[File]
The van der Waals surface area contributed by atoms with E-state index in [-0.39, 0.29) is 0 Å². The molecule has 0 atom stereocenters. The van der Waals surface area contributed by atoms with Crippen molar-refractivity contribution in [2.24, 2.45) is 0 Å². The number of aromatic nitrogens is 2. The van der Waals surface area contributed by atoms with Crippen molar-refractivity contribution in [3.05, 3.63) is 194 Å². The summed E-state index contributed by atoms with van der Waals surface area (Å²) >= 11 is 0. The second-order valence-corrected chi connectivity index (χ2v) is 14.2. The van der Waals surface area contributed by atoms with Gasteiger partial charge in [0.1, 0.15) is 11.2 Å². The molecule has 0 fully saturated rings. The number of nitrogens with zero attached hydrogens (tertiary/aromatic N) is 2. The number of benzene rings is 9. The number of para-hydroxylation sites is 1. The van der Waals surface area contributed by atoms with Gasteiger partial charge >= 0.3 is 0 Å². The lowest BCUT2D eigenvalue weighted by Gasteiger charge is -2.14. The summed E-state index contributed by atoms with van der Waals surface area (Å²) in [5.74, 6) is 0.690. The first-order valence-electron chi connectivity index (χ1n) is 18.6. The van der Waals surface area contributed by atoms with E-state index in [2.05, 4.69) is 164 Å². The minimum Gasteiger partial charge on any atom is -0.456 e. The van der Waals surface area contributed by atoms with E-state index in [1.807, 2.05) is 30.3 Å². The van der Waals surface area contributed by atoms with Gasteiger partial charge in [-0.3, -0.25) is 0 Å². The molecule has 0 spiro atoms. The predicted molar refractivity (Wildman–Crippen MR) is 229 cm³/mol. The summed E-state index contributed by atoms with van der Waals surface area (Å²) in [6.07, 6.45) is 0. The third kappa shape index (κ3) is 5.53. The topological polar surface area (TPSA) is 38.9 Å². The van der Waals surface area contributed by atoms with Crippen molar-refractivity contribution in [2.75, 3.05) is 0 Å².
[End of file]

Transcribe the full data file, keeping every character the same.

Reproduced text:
The van der Waals surface area contributed by atoms with E-state index in [-0.39, 0.29) is 0 Å². The molecule has 0 atom stereocenters. The van der Waals surface area contributed by atoms with Crippen molar-refractivity contribution in [2.24, 2.45) is 0 Å². The number of aromatic nitrogens is 2. The van der Waals surface area contributed by atoms with Crippen molar-refractivity contribution in [3.05, 3.63) is 194 Å². The summed E-state index contributed by atoms with van der Waals surface area (Å²) >= 11 is 0. The second-order valence-corrected chi connectivity index (χ2v) is 14.2. The van der Waals surface area contributed by atoms with Gasteiger partial charge in [0.1, 0.15) is 11.2 Å². The molecule has 0 fully saturated rings. The number of nitrogens with zero attached hydrogens (tertiary/aromatic N) is 2. The number of benzene rings is 9. The number of para-hydroxylation sites is 1. The van der Waals surface area contributed by atoms with Gasteiger partial charge >= 0.3 is 0 Å². The lowest BCUT2D eigenvalue weighted by Gasteiger charge is -2.14. The summed E-state index contributed by atoms with van der Waals surface area (Å²) in [5.74, 6) is 0.690. The first-order valence-electron chi connectivity index (χ1n) is 18.6. The van der Waals surface area contributed by atoms with E-state index in [2.05, 4.69) is 164 Å². The minimum Gasteiger partial charge on any atom is -0.456 e. The van der Waals surface area contributed by atoms with E-state index in [1.807, 2.05) is 30.3 Å². The van der Waals surface area contributed by atoms with Gasteiger partial charge in [-0.3, -0.25) is 0 Å². The molecule has 0 spiro atoms. The predicted molar refractivity (Wildman–Crippen MR) is 229 cm³/mol. The summed E-state index contributed by atoms with van der Waals surface area (Å²) in [6.07, 6.45) is 0. The third kappa shape index (κ3) is 5.53. The topological polar surface area (TPSA) is 38.9 Å². The van der Waals surface area contributed by atoms with Crippen molar-refractivity contribution in [2.75, 3.05) is 0 Å².